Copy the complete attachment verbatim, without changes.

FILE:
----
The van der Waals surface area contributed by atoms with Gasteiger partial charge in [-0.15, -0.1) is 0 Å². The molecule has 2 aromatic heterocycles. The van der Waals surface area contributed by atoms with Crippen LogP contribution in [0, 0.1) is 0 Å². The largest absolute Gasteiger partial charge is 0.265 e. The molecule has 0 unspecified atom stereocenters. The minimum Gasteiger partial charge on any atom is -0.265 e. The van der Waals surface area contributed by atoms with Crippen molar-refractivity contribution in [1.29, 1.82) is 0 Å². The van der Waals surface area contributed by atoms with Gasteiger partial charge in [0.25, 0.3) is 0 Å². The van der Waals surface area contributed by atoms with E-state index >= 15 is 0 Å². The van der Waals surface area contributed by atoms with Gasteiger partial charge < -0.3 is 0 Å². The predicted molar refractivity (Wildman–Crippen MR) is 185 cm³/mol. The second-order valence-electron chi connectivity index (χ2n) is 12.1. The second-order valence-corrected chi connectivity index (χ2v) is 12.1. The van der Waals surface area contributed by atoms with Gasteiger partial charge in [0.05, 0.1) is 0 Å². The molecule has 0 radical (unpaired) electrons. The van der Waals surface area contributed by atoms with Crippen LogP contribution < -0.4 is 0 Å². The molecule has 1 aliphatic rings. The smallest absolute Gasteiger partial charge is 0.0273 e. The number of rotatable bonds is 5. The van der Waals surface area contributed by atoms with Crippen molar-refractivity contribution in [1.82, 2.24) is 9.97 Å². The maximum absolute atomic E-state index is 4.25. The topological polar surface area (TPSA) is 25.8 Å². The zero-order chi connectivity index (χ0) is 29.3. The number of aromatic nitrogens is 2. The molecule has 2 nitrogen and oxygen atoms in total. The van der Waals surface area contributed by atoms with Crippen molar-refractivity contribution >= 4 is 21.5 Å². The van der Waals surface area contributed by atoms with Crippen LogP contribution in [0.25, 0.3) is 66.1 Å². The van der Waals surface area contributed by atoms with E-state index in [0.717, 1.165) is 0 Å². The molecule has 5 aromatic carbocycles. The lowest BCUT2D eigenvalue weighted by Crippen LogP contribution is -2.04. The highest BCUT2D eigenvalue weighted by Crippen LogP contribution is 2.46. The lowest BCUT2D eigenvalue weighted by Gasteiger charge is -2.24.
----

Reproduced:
The van der Waals surface area contributed by atoms with Gasteiger partial charge in [-0.15, -0.1) is 0 Å². The molecule has 2 aromatic heterocycles. The van der Waals surface area contributed by atoms with Crippen LogP contribution in [0, 0.1) is 0 Å². The largest absolute Gasteiger partial charge is 0.265 e. The molecule has 0 unspecified atom stereocenters. The minimum Gasteiger partial charge on any atom is -0.265 e. The van der Waals surface area contributed by atoms with Crippen molar-refractivity contribution in [1.29, 1.82) is 0 Å². The van der Waals surface area contributed by atoms with Gasteiger partial charge in [0.25, 0.3) is 0 Å². The van der Waals surface area contributed by atoms with E-state index >= 15 is 0 Å². The van der Waals surface area contributed by atoms with Gasteiger partial charge < -0.3 is 0 Å². The predicted molar refractivity (Wildman–Crippen MR) is 185 cm³/mol. The second-order valence-electron chi connectivity index (χ2n) is 12.1. The second-order valence-corrected chi connectivity index (χ2v) is 12.1. The van der Waals surface area contributed by atoms with Gasteiger partial charge in [0.05, 0.1) is 0 Å². The molecule has 0 radical (unpaired) electrons. The van der Waals surface area contributed by atoms with Crippen LogP contribution < -0.4 is 0 Å². The molecule has 1 aliphatic rings. The smallest absolute Gasteiger partial charge is 0.0273 e. The number of rotatable bonds is 5. The van der Waals surface area contributed by atoms with Crippen molar-refractivity contribution in [1.82, 2.24) is 9.97 Å². The maximum absolute atomic E-state index is 4.25. The topological polar surface area (TPSA) is 25.8 Å². The zero-order chi connectivity index (χ0) is 29.3. The number of aromatic nitrogens is 2. The molecule has 2 nitrogen and oxygen atoms in total. The van der Waals surface area contributed by atoms with Crippen molar-refractivity contribution >= 4 is 21.5 Å². The van der Waals surface area contributed by atoms with Crippen LogP contribution in [0.25, 0.3) is 66.1 Å². The van der Waals surface area contributed by atoms with E-state index in [0.717, 1.165) is 0 Å². The molecule has 5 aromatic carbocycles. The lowest BCUT2D eigenvalue weighted by Crippen LogP contribution is -2.04. The highest BCUT2D eigenvalue weighted by Crippen LogP contribution is 2.46. The lowest BCUT2D eigenvalue weighted by Gasteiger charge is -2.24.